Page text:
by Brian Larkin, February 2001
"Pickle Barrels and
Big Cypress National Preserve was added
to our agenda at the last minute when
Alan Bow asked us to pick up a park pin for him. It turned out
to be an extraordinary place filled with strange
marshes and impenetrable mangroves swamps, exotic birds, and with what must
surely be the biggest alligators in the country.
The "Big" in Big Cypress
comes from the size of its territory -- 2,400 square miles --
and not from the size of its trees. The cypress trees are mostly of the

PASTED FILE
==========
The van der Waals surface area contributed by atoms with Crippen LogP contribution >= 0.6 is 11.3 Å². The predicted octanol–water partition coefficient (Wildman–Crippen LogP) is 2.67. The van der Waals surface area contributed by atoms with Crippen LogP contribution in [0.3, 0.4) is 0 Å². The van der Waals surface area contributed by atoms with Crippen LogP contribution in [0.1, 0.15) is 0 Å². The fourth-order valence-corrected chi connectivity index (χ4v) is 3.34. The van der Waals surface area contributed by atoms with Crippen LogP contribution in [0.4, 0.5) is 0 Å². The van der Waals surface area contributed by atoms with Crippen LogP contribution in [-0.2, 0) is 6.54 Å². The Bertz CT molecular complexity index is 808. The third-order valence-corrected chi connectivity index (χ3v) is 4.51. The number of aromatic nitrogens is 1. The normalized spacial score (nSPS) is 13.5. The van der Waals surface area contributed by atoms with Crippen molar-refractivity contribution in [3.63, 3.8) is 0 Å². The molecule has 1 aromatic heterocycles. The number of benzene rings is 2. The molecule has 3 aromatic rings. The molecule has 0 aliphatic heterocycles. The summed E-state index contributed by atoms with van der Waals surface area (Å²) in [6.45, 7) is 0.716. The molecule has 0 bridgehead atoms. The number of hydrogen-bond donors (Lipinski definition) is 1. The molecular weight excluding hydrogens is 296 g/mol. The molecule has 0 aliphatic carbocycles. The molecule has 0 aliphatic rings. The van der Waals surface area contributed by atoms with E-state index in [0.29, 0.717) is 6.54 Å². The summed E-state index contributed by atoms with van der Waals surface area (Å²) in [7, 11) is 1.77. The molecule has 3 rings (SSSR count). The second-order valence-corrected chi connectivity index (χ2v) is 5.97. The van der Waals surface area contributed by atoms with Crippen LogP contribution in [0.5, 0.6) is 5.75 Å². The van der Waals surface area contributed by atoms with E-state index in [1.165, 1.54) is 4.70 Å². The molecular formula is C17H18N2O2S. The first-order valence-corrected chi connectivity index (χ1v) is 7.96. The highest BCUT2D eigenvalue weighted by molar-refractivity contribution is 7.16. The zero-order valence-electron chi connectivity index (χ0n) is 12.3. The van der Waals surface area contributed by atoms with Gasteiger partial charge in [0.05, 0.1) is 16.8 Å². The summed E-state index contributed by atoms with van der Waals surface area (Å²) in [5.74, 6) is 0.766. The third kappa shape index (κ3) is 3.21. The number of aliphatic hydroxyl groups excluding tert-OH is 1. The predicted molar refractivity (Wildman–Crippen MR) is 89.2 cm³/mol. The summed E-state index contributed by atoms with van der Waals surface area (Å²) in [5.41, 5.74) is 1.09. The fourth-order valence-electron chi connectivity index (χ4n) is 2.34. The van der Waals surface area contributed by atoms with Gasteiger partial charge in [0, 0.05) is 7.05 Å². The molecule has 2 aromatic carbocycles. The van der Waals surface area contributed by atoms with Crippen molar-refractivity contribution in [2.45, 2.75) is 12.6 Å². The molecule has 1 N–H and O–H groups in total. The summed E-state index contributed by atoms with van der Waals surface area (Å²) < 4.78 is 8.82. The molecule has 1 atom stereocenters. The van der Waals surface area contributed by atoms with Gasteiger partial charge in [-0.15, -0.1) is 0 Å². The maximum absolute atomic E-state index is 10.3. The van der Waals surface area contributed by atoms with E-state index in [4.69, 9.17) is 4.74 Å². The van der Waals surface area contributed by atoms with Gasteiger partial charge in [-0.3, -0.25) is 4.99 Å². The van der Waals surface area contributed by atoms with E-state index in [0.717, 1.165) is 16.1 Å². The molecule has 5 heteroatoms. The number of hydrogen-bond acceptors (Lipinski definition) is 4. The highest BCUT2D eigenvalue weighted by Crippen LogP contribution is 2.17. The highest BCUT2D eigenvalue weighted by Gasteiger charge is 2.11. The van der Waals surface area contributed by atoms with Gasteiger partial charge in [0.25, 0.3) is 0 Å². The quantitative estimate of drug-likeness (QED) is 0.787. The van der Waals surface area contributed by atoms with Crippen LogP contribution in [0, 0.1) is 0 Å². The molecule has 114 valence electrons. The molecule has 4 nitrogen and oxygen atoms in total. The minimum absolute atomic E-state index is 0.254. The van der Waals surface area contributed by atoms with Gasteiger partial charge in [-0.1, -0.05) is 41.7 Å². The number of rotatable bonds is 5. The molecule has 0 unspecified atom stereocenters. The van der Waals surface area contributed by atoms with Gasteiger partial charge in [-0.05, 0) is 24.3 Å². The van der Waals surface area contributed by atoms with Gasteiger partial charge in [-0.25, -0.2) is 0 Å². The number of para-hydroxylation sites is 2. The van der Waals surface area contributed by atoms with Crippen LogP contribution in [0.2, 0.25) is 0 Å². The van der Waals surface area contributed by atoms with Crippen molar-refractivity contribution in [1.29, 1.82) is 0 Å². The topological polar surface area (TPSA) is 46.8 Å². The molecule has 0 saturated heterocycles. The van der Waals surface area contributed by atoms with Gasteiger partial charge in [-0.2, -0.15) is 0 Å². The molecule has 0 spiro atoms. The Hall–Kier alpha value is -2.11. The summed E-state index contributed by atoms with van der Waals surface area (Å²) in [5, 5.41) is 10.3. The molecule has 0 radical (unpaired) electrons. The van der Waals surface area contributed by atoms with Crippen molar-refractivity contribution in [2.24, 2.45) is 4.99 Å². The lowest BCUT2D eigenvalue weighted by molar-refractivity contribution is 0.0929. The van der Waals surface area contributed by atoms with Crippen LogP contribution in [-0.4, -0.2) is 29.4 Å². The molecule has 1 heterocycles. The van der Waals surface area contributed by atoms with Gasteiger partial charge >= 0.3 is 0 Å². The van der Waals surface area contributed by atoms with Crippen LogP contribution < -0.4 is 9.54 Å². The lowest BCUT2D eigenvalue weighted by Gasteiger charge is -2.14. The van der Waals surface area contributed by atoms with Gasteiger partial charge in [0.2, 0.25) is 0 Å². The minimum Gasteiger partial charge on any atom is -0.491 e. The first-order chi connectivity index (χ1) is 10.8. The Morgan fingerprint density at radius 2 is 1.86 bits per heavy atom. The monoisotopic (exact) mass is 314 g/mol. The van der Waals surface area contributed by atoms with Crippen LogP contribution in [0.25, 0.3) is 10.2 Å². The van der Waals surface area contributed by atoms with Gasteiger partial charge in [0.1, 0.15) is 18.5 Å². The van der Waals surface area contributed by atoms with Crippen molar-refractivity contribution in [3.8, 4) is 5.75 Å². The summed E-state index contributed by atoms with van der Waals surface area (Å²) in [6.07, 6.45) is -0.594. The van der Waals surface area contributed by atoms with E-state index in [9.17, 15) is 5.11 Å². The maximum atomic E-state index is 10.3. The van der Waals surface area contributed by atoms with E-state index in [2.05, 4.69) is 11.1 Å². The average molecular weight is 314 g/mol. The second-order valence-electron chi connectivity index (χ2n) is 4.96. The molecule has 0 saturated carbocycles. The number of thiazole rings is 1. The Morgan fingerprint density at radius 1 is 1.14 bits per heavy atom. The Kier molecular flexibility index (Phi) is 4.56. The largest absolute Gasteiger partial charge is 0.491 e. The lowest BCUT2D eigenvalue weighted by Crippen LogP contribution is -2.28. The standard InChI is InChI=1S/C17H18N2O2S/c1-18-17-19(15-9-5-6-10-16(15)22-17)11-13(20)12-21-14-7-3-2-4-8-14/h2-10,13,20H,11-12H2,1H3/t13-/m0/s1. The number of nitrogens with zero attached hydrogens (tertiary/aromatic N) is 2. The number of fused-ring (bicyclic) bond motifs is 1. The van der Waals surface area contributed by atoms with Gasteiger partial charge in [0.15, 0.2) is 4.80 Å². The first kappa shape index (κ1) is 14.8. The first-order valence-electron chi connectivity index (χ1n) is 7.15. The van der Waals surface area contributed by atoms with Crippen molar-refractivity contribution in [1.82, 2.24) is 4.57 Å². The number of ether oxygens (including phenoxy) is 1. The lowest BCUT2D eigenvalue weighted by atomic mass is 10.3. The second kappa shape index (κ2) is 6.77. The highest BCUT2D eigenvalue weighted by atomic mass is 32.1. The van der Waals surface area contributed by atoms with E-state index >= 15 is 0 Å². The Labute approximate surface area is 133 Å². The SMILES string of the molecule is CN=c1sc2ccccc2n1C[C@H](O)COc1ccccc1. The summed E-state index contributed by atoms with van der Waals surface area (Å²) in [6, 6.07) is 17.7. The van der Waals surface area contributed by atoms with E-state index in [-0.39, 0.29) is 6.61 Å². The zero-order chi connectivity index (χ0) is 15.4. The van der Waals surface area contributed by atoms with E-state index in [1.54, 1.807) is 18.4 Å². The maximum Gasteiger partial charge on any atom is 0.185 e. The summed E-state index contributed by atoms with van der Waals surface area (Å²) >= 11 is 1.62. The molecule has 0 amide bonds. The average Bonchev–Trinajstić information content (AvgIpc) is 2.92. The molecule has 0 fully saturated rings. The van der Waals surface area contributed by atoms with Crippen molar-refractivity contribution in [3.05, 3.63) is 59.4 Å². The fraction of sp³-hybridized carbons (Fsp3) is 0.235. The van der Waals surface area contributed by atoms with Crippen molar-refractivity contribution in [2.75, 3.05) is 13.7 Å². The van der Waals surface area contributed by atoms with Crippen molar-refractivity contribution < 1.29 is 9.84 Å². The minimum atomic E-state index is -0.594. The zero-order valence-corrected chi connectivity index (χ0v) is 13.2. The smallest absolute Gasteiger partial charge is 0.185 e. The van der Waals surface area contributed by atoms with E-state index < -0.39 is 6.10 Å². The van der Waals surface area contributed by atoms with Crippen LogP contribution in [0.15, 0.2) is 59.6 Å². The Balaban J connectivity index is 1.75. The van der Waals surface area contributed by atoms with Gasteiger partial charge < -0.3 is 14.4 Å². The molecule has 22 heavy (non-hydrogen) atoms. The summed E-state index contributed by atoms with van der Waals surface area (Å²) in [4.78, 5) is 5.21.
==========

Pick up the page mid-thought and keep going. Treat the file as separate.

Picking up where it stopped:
dwarf pond variety and cover about one-third of the preserve. A few
giant cypresses, some 600 to 700 years old, remain after having, as the National Park Service puts it, "escaped
neighbors' earlier conversions to gutters, coffins, stadium
seats, pickle barrels and the hulls of PT boats."
Big Cypress was set
aside by President John F. Kennedy in 1974 to ensure its
preservation as a major watershed for the Everglades.
Developers planned to drain its 729,000 acres. It is now on the
America's 15 Most Endangered Wildlands list due to strong
signs that the Bush administration will open it